President Biden taking more steps to heal the nation, but Trump is still holding open the wound

That should be a benefit to communities of color. Despite having the highest rates of vaccine demand according to Civiqs, Black and Latino communities have faced a lack of vaccine access—in some cases, specifically because of false assumptions that there was resistance to the vaccine in Black communities. But people of color are the majority of those receiving vaccinations at the federally funded sites, so expanding their use should help to fight the inequity of vaccine distribution so far.

The second biggest chunk of funds announced on Wednesday are those aimed at convincing the genuinely reluctant to take the vaccine through a program of outreach and education. And there’s little doubt about where that needs to be directed: 41% of Republicans are still saying they will not take the vaccine. And new information shows exactly who is to blame for that vaccine reluctance.

As of Wednesday, the CDC reports over 169 million doses of vaccine had been delivered to states and over 130 million doses had been administered. However, since most of the vaccines in use require two doses, that translates to over 85 million Americans who have received at least one dose. The count of those who have been fully vaccinated stands at 46 million. That means out of a total American population of 229 million people 16 or older, about 37% have received at least one shot, and 20% have been fully vaccinated.

As of Wednesday, Civiqs indicates that the overall number of Americans in their national polling data reporting that they’ve already been vaccinated stands at 32%. With another 37% saying they definitely intend to be vaccinated.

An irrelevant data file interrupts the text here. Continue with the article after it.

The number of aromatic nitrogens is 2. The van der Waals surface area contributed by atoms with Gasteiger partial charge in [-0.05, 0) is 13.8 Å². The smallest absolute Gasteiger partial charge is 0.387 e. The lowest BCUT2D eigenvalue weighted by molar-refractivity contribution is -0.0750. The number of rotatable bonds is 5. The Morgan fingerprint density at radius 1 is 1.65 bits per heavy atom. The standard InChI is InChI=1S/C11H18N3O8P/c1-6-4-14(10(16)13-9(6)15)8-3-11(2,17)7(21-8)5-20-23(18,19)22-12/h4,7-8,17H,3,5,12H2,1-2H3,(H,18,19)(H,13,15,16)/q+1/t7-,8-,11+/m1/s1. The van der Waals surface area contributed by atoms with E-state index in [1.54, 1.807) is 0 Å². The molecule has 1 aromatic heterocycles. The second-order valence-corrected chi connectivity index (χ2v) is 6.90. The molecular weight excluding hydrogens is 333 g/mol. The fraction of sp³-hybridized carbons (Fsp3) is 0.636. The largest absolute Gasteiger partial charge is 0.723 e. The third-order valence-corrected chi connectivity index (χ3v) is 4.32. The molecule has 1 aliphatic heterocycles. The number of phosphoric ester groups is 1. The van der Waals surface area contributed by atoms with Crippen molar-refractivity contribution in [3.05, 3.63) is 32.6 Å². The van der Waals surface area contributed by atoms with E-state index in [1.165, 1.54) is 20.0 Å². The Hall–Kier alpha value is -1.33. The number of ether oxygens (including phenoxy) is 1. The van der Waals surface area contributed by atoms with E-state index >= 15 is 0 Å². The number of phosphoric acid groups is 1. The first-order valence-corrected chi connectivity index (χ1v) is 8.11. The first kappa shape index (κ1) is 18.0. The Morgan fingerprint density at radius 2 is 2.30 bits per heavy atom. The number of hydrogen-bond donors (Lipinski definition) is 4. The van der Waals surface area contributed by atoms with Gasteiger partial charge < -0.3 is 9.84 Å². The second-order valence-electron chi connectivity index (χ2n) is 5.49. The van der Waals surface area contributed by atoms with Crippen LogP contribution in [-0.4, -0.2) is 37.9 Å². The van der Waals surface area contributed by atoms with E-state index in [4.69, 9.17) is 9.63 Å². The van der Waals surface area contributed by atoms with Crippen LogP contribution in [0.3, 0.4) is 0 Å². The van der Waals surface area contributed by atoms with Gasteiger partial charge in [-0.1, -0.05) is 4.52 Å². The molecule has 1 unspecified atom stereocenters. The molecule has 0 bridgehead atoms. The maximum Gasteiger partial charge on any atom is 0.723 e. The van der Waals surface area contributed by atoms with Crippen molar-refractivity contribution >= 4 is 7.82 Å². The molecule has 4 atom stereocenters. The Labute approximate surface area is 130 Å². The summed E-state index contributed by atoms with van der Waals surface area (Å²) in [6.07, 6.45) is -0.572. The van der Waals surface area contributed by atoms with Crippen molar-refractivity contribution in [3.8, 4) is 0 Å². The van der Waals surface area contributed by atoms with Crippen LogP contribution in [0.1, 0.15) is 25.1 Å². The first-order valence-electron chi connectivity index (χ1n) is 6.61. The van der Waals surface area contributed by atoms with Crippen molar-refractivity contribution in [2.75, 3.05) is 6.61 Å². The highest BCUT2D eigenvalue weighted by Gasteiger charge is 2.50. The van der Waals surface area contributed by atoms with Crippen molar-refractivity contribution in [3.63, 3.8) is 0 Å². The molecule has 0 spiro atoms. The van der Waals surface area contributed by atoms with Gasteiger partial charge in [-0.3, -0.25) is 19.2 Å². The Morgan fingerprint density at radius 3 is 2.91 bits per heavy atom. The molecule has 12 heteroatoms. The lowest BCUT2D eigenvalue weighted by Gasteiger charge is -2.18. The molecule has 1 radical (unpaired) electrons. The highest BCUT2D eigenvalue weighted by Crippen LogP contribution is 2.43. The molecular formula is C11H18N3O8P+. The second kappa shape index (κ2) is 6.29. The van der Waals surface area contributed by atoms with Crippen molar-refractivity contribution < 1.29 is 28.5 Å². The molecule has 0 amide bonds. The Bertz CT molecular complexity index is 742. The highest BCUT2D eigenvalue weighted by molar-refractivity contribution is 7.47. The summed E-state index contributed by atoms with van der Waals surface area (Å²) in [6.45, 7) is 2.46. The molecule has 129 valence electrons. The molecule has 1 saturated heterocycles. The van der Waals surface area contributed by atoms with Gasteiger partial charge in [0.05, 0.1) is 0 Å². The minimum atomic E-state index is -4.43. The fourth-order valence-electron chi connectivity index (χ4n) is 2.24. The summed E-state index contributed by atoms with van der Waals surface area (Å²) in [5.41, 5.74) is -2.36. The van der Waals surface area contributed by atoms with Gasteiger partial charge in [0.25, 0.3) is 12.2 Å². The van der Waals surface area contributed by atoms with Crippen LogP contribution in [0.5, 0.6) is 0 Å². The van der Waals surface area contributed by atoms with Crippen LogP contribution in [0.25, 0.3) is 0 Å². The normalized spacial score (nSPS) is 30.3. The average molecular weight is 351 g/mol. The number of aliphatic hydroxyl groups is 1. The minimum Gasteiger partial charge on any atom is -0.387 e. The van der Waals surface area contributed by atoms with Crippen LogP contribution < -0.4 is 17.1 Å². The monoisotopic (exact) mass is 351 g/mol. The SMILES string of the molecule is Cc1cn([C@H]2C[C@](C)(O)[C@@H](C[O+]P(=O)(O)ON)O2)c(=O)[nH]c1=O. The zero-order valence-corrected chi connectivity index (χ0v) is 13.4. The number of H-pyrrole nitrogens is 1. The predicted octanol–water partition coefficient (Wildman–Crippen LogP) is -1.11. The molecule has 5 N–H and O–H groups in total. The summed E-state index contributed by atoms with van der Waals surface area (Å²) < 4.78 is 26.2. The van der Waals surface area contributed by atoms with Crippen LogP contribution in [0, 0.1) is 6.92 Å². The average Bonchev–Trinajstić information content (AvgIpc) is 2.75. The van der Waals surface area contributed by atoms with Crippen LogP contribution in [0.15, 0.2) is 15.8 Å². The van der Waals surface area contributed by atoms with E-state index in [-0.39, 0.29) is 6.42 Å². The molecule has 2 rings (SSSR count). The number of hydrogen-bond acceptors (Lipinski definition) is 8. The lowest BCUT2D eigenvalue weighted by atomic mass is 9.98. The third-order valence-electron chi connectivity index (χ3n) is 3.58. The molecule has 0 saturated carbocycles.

Sixty-nine percent of Americans say they’ve already been vaccinated or intend to be vaccinated.

The numbers of those already vaccinated is running behind among Black respondents, with just 29% saying they’ve received a COVID-19 vaccine. However, when compared to past data, this shows a closing of the gap between vaccine availability in white and Black communities. The numbers also show that demand for vaccine in Black communities remains high.

Seventy-eight percent of Black Americans say they either have been vaccinated or definitely will be vaccinated

But one thing that’s been remarkably consistent in all of the polling has been how Republicans have become, by far, the biggest bastion of anti-vaxxers. Just 48% of Republicans now say they have either been vaccinated, or intend to be vaccinated. And 41% of Republicans continue to say they will not accept the vaccine — a number that has barely changed since polling began.

Forty-eight percent of Republicans have either been vaccinated or intend to be vaccinated

One thing that has reversed in the last two weeks: the percentage of Black Americans who have been vaccinated now exceeds the percentage of Republicans who have been vaccinated. Which indicates that states are finally realizing that demand is actually higher in communities of color, and are shifting vaccine to those areas rather than continuing to flood areas of lower acceptance.